The medical oncologist from Memorial Sloan Kettering Cancer Center discussed challenges in treating patients with pancreatic center, and also the challenge of obtaining effective drugs in the clinical setting.
Eileen M. O’Reilly, MD, medical oncologist at Memorial Sloan Kettering Cancer Center, spoke about the ongoing challenges that physicians face when treating patients with pancreatic cancer, as well as the challenge of getting effective drugs into the clinical setting for this population at the 2020 Gastrointestinal Cancers Symposium, which was held January 23-25, in San Francisco, California.
So, pancreas cancer, the bar is high, right? We have a long history of multiple randomized phase II and phase III trials that haven’t met the threshold that led to approval. We have a finite number of drugs available and we want to make sure we use all these drugs to their maximal potential for each individual patient. We want to make sure we look for any genetic context be it in the germline or be it in the tumor, there’s a number of patients subset with KRAS wild-type enriched in younger people where we’ll find alternative oncogenic drivers that are targetable, and again, knowing those genetic mutations and providing drugs either, ideally, in the context of a trial or outside of a trial is important.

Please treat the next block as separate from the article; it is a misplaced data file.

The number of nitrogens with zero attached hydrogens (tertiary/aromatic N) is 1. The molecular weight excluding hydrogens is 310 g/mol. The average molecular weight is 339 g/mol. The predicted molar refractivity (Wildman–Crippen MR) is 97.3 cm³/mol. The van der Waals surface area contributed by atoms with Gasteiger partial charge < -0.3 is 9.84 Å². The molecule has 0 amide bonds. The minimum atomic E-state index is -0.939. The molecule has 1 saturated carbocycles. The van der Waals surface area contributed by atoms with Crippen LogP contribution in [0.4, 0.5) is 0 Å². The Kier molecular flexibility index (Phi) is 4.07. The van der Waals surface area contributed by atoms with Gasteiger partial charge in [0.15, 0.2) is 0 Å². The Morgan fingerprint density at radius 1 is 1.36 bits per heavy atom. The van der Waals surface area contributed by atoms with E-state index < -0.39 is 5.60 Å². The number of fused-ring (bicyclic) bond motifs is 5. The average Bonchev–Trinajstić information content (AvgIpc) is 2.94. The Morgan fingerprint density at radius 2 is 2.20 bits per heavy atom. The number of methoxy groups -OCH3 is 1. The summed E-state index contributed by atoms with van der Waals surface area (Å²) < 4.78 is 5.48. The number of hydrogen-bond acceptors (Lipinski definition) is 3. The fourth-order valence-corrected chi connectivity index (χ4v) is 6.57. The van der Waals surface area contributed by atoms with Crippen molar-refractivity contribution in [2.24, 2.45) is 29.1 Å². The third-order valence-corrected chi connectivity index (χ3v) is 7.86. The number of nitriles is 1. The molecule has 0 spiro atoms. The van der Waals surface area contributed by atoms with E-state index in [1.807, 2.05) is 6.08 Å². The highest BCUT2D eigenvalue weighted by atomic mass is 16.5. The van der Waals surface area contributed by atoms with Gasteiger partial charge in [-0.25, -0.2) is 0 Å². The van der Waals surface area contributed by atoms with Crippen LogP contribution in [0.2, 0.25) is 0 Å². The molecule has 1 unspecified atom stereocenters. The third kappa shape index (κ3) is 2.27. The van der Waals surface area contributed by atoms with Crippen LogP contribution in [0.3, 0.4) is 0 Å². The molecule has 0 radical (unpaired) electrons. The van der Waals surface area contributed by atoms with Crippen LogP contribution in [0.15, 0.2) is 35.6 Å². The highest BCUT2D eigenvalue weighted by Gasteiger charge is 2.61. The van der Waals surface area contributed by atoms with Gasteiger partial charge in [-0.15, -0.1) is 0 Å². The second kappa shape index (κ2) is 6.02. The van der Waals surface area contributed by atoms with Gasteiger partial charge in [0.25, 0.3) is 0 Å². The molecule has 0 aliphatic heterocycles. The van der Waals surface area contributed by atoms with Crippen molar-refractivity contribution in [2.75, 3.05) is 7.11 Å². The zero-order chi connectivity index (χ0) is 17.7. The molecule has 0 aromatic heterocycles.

But to circle back to your question, clinical trials are essential in pancreas cancer and we try to encourage patients to contribute in every way they can. So by filling out lifestyle questionnaires, you know, we learn from that, by understanding their diabetes, by understanding their pain control, by donating blood tissue, by being supportive of on treatment biopsies to learn why drugs work, but maybe sometimes even more importantly, to get insight why they don’t work and how we can move on to the next step more quickly. And, so that’s a really important message. I think it’s also important to emphasis that this is an exciting time in pancreas cancer research, there’s a lot of interest in this cancer, which is growing and increasing and that’s good, having more minds focused on this is going to help optimize outcomes. And there’s a lot of drugs in early development, I mean, we still need a major breakthrough there’s no question about that, but I think thankfully this field is changing.